Obama's paths not taken

Noemie Emery:
If President Obama loses next Tuesday, we will be tempted to point to two days that did it: Sept. 11, 2012, (riots in Cairo and elsewhere); and Oct. 3, (the first debate). But the real cause may lie in two paths not taken, in which unwise decisions led to bad outcomes.

The first came in January 2010, when Scott Brown, running as the 41st vote to finish Obamacare, won a special election to fill the seat of Ted Kennedy by an unexpected large margin in blue Massachusetts, which had gone overwhelmingly for the Democrats in 2008. This came after the off-year elections in Virginia and in New Jersey. These states, which also had gone for Obama, made large swings to install Republican governors, who campaigned against his ideas. Protests had dogged Democrats at town meetings, polls showed the public despised his proposals, and his approval ratings had fallen dramatically. He had two choices. One was to scale down his health care bill to a few proposals which could have won broad approval, try to win over some centrist Republicans, and have a small but real win he could take to the public. The other, which he chose, was to go big: ram the bill back through the House of Representatives, enrage the people already against him, and add to their number those made as angry by the procedure as others had been by the bill.

Obama went big. He won, but he shredded his party, put a huge head of wind behind his opponents, and now has a bill he can't cite in mixed company. He lost the House, lost independents, and may lose this election. He wanted too badly to be "historic." Sometimes "historic" describes a defeat.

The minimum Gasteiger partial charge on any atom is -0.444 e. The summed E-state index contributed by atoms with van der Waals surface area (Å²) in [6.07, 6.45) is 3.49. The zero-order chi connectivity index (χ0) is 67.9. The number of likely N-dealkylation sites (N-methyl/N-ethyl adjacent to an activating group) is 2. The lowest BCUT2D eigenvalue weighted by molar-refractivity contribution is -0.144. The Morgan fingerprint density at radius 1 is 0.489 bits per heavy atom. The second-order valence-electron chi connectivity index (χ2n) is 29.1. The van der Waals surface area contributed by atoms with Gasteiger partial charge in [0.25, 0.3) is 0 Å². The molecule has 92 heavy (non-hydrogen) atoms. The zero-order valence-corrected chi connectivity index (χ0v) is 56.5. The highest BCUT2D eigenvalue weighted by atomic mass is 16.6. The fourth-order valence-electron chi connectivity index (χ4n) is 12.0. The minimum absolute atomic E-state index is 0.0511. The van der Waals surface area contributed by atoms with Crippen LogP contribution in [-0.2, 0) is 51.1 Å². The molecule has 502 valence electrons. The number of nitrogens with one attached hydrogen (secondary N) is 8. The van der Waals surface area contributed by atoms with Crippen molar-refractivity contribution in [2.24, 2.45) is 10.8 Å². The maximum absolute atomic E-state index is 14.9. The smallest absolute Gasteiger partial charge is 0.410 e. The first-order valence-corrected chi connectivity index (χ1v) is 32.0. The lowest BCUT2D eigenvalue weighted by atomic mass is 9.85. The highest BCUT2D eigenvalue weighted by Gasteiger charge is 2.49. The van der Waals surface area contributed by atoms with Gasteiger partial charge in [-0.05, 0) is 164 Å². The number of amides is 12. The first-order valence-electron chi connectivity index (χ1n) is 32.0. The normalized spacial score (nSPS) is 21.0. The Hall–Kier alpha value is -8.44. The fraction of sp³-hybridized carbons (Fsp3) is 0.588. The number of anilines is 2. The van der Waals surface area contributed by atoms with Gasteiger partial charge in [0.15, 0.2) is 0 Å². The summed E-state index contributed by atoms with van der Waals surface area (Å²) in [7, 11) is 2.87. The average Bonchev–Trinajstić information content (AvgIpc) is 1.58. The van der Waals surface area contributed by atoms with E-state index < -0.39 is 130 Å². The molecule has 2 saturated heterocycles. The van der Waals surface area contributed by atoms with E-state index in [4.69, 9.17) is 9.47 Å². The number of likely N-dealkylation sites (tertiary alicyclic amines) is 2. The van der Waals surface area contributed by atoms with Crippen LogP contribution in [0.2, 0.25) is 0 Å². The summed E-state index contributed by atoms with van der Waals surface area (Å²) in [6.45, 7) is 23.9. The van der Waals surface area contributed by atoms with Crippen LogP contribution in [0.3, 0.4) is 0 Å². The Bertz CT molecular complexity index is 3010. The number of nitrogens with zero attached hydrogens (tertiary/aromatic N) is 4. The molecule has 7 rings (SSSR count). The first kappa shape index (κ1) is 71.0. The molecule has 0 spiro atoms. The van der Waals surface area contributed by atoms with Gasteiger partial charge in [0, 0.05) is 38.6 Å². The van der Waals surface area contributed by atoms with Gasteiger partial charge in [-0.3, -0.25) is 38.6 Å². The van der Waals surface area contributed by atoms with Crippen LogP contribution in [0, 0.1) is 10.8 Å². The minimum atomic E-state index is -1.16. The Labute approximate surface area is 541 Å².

The second path presented itself Sept. 12, the day after the attacks in Egypt and Libya, (two countries in which Obama 'led from behind' to liberate from their oppressors). Embassies were breached, flags burned, Obama himself burned in effigy in numerous places, and four Americans, one an ambassador, killed. After the Bay of Pigs, and the bombing of the Marine barracks in Lebanon, Kennedy and Reagan accepted the blame, apologized to the country, and vowed to do better. Obama might have done well had he suspended campaigning, convened his advisers, and followed the lead of these presidents. Instead, he treated this as diversion from his real job of running for office, made a few remarks, and then hopped on a plane to Las Vegas, where he passed the night laughing it up with assorted celebrities.
Obama has had other occasions where he has also shown indifference to the voters.   He passed up a grand bargain on the debt crisis when he tried to retrade a deal he had cut with Boehner.  He may have been forced to do that by the execrable Harry Reid and the liberals in the Senate, but he should have had their votes in his pocket before cutting a deal.  By retrading, he lost credibility in any future negotiation.

When Scott Brown won, it was already clear that a majority of voters opposed his health care agenda.  What he did after that showed a disdain for voters that they now have an opportunity to return.  His handling of the Benghazi attacks is looking like something much worse.  It is reason alone for voters to reject him.


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